The last couple of months have seen a sudden increase in Western attention on Iran’s supposed nuclear weapons programme. The campaign is being led by Israel, whose politicians have openly threatened military action against Iran if the UN agencies fail to pressurise it into stopping its nuclear programme.
The first volume of Imam Muhammad al-Asi’s tafseer of the Qur’an, The Ascendant Qur’an, was formally launched by the Instituteof Contemporary Islamic Thought at a function at the Islamic Society of York Region in Toronto on May 24. It was a low-key event, aimed mainly at the local community, rather than a massive event designed to be unmissable by Muslims and non-Muslims alike.
In September last year, Israeli aircraft launched an unprovoked and entirely illegal air attack on a Syrian military installation, destroying what Syria said were unused buildings in the middle of the desert. In April, the US State Department published what it claimed were intelligence materials proving that the building was an illegal nuclear reactor, allegations which were rubbished by neutral observers.
At the annual White House Correspondents’ Association dinner last month, US president George W. Bush performed a comedy skit making fun of all three contenders to replace him, blithely ignoring the fact that he himself is the greatest figure of fun of all -- a lame duck president despite having nearly a year of his administration to go, with the lowest approval ratings of any American president ever.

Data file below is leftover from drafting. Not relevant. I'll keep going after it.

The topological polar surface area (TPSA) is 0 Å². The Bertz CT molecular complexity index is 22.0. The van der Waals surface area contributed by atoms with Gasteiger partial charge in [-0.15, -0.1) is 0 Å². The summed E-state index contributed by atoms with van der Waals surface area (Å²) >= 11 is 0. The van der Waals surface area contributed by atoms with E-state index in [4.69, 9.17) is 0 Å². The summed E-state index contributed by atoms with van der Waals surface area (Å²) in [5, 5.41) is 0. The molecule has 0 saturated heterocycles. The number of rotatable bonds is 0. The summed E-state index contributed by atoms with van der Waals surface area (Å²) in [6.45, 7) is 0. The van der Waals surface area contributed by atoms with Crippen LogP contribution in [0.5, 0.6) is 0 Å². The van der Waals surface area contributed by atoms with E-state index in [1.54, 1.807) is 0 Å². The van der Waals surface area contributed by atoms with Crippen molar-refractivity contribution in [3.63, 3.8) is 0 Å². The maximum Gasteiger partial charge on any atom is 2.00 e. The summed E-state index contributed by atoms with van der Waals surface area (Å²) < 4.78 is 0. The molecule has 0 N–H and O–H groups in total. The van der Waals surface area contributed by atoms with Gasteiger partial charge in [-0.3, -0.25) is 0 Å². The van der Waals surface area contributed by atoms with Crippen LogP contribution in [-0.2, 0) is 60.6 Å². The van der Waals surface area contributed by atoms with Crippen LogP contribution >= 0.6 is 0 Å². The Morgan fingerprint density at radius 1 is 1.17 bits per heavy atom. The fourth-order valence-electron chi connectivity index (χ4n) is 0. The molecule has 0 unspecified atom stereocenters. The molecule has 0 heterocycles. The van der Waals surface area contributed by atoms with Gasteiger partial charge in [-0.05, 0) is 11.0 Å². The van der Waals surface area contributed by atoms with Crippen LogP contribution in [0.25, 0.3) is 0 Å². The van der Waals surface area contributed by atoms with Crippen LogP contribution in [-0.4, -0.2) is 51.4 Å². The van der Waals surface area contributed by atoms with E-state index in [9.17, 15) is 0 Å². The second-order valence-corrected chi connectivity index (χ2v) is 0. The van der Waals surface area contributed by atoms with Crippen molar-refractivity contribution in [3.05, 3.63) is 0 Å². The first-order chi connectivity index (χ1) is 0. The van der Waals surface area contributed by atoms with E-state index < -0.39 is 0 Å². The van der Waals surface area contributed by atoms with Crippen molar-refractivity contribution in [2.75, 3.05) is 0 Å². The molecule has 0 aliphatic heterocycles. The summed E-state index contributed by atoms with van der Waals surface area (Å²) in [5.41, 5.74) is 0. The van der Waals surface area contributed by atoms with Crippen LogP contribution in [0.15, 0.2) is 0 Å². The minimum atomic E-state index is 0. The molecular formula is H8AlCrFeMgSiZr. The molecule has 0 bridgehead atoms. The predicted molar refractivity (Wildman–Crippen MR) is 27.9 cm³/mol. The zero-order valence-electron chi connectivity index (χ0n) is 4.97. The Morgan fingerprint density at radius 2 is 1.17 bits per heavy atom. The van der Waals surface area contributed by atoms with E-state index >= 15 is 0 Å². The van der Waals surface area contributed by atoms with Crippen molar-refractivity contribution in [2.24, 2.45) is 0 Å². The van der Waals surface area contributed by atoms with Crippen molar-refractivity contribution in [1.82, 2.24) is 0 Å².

On the face of it, Kosova’s declaration of independence from Serbia on February 17 should have been grounds for celebration across the Muslim world. The fact that, a few short years later, Kosova’s declaration of independence, and its recognition by much of the international community, should be greeted with so muted a response among Muslims requires some explanation. As for so much in the Balkans, the explanation lies in history, albeit recent.
The results of Pakistan’s elections last month threw up no great surprises. Perhaps the only unexpected thing about them was that they passed relatively peacefully, with few attempts to disrupt the polling on the day, and only half-hearted attempts by the Musharraf regime to prevent the opposition parties’ successes.
Hizbullah has won a stunning victory over the Israelis in southern Lebanon. That is a reality recognised by virtually everyone around the world, despite the efforts of the Israelis and their supporters in the West to pretend otherwise.